Russell Norman is one of the most successful restauranteurs of his time - he talks to Catherine Scott about bringing his Polpo brand to Leeds
Firstly, he says, he has been looking to expand the brand beyond London and Brighton. Secondly he is looking forward to bringing something new to Harvey Nichols. Thirdly it is where his son Ollie, now 24, went to university.
“I came up to Leeds a lot when Ollie was here and I was really impressed with the city,” says Norman. “The food scene in particular. There is so much happening in Leeds with amazing chefs like Michael O’Hare at The Man Behind the Curtain who has just received his first Michelin star. He is pushing boundaries, which would be challenging even in London.
“But overall I think people are moving towards a more casual type of eating out. Anthony Flynn (of Anthony’s) was a great talent, but it just wasn’t what Leeds wanted at that time and I think that’s why it ended up failing. The dining scene is changing and people want something less formal. You just have to look at the success of places like Friends of Ham to see what people want these days. It made me realise that a Polpo would work really well in Leeds.”
Norman has clearly done his homework and he is a man who knows the restaurant business inside out. However the decision to open his first Polpo outside of the South (it will be number nine) in a top end department store like Harvey Nichols is an interesting one.
“We were in talks with Harvey Nichols about their London store and then Yo Sushi moved out of the Leeds store and it seemed the perfect synergy,” explains Norman. Polpo opened in Harvey Nichols Knightsbridge at the beginning of this month.
The ‘perfect synergy’ may not be clear for all to see at first. The first Polpo opened on Beak Street in Soho in September 2009. The building was fittingly once home to the Venetian painter Canaletto and it is all bare brick walls and exposed light bulbs. It is hard to see how this style will fit the sleek and shiny Harvey Nichols.
“Polpo is all about authenticity from its food to its decor. All our Polpos are slightly different as they have to fit in with their surroundings. The Polpo in
“As with the decor the food is all about authenticity, food that is in season tastes better and is authentic. The whole concept of Polpo is its simplicity, when you only have three ingredients to a dish there is nowhere to hide. It is all about the ingredients.”
Russell Norman didn’t really start out as a foodie. After studying at Sunderland Polytechnic and taking a “disastrous job” in arts administration he jumped in his car and drove back to London. But he had no idea what he wanted to do.
He ended up working as a bartender in a cocktail bar in the West End just to pay the bills.
The job didn’t last long and he moved on to the American restaurant Joe Allen’s where he felt more at home, but he still thought he should get a ‘proper’ job. He went back to college and became a drama teacher, but all the while still working in restaurants.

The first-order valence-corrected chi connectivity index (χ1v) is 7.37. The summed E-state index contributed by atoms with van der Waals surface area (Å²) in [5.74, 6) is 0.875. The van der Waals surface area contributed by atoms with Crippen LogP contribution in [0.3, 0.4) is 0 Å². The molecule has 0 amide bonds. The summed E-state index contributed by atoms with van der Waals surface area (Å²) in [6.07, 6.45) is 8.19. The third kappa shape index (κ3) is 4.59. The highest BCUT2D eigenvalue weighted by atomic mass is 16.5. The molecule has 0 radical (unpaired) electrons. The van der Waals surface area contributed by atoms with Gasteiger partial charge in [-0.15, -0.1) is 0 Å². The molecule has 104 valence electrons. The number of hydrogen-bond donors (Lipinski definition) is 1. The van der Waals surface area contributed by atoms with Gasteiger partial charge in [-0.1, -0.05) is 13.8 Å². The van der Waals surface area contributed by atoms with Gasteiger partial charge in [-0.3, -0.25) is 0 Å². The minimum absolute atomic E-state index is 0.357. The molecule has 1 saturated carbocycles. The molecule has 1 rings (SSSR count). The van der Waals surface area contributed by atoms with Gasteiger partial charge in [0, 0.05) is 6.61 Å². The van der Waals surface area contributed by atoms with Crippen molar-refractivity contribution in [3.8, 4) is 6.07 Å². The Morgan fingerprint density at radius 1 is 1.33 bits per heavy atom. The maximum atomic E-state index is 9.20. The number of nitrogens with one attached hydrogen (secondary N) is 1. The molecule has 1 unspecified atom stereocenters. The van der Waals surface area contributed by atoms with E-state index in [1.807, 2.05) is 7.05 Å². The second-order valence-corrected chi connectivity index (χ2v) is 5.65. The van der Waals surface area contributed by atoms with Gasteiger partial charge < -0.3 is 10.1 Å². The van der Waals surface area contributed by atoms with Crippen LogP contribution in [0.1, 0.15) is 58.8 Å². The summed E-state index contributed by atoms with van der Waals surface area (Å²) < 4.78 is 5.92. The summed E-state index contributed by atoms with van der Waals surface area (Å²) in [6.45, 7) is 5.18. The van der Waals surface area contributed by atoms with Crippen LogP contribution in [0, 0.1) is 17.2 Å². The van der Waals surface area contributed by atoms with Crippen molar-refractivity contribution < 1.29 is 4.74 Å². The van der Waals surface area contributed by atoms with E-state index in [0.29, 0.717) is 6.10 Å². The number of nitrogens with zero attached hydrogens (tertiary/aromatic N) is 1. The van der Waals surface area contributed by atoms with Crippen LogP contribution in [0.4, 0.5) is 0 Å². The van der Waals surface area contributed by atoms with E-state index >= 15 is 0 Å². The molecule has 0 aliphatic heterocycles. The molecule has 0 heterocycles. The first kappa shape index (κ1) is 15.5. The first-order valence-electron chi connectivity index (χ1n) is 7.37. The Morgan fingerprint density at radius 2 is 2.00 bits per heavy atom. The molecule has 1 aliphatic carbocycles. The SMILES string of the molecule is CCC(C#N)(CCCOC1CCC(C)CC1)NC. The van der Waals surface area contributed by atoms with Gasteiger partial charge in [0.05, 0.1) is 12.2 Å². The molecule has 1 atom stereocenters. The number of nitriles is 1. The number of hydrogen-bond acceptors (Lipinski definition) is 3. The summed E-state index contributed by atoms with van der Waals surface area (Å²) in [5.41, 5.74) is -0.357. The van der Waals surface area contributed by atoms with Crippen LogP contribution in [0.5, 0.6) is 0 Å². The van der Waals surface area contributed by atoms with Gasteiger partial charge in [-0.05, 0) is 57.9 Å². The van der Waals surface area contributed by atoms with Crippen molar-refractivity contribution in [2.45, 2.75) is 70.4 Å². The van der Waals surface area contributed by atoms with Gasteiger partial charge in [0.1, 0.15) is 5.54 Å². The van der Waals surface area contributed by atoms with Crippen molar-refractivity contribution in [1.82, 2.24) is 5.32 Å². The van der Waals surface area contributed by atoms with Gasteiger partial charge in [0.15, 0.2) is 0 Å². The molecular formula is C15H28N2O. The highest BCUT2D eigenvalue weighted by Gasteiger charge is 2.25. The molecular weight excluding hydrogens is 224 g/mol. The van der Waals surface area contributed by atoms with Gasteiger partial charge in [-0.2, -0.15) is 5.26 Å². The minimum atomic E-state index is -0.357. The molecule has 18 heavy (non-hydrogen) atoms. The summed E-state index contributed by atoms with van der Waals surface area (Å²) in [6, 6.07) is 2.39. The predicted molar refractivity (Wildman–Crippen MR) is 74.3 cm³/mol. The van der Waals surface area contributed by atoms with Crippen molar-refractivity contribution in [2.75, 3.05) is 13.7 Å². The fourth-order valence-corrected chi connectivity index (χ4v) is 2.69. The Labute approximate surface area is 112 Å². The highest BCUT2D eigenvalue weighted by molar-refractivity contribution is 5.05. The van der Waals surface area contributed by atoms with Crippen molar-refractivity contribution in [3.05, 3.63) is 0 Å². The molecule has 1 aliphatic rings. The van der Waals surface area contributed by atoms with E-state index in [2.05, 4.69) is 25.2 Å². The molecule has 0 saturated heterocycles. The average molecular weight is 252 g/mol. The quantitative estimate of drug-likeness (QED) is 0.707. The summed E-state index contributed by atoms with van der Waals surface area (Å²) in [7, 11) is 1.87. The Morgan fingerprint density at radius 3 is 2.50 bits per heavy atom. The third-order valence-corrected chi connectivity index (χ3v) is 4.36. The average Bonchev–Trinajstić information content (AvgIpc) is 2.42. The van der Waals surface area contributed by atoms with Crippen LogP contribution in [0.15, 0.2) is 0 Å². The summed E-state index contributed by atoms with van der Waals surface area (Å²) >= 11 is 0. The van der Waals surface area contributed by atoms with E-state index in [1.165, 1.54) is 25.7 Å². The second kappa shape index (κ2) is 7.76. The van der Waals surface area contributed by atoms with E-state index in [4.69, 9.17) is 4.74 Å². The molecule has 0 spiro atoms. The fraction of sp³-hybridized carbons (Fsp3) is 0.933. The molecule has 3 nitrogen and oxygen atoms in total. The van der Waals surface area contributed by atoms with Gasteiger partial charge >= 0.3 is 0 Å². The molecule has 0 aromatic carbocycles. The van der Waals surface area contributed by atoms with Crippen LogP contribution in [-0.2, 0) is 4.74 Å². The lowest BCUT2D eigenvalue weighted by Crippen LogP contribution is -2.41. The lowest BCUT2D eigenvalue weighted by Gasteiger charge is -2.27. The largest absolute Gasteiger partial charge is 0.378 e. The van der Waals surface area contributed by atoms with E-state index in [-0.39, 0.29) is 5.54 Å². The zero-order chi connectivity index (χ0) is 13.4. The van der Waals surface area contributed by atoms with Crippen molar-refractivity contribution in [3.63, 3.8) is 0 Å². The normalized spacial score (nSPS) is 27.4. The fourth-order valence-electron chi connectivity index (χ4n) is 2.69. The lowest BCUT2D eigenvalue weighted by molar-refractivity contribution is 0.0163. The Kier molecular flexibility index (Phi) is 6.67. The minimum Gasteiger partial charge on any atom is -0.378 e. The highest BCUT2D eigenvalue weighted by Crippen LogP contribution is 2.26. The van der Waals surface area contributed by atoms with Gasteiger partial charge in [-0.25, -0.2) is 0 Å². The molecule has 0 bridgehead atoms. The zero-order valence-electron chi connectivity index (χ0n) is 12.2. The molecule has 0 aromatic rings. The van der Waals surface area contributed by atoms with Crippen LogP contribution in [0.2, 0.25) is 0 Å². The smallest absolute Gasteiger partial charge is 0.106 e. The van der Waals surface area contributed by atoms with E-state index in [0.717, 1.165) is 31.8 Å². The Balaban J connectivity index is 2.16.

“I realised that I liked the evening job more than the day job.” So he went to work for Caprice Holding, the group which runs the famous Ivy, where he ended up as operations director.
He particularly liked the business development and creative side of his job, but when the recession hit decided to give up the lucrative role. “I thought maybe this is the time to start my own business.”
With support from his ‘best friend’ Richard Beatty, who he met at Sunderland Poly, Polpo was launched in London’s Soho in 2008.
“I realised the financial situation meant people wanted something different from the fancy expensive restaurants,” explains Norman. “People were still eating out and entertaining but they didn’t want to be seen to be flashing the cash. They wanted something more informal.”
Norman was also inspired by something more romantic, his frequent trips to Italy.
“I was inspired by the wine bars of Venice where they stand up and eat small plates of delicious food. I had thought of replicating that, but I’m so glad I didn’t. There are some cultural differences which meant it just wouldn’t have worked. We like to sit down while we are eating and I just think it would have been a step too far.”
Polpo Leeds will launch on the Fourth Floor of Harvey Nichols on Friday. It will be the first restaurant north of London.
Marion Carpentier, group food and hospitality director at Harvey Nichols says: “We’ve long been admirers of Polpo and so we’re thrilled to be working with the restaurant group.”
Signature dishes on the menu will include cicheti such as fried stuffed olives, zucchini arancini and fig and prosciutto crostini (from £3). Small plates include cod cheeks with lentils & salsa verde, pizzetta with spicy pork and pickled peppers, deep fried polenta-crusted meatballs, and sliced flank steak with porcini (from £6) while the dessert list features flourless chocolate & hazelnut cake, blackberry panna cotta and Tiramisu pot (from £5).
His interest in Italian culture is seems to be reflected in the way he is a passionate family man. Ollie is a chip off the old block, having set up his own pop up restaurant although he now has a ‘proper job’.
Norman also has two young daughters, Mabel and Martha. He is married to Jules, a teacher, and the family live in Blackheath.
Although never having been a chef himself, the father of three knows about good food and ironically he says his way of relaxing is to cook.
“I spend my entire days in restaurants and then come home and cook, it’s funny when you think about it.”
And what does he cook ? “Italian of course.”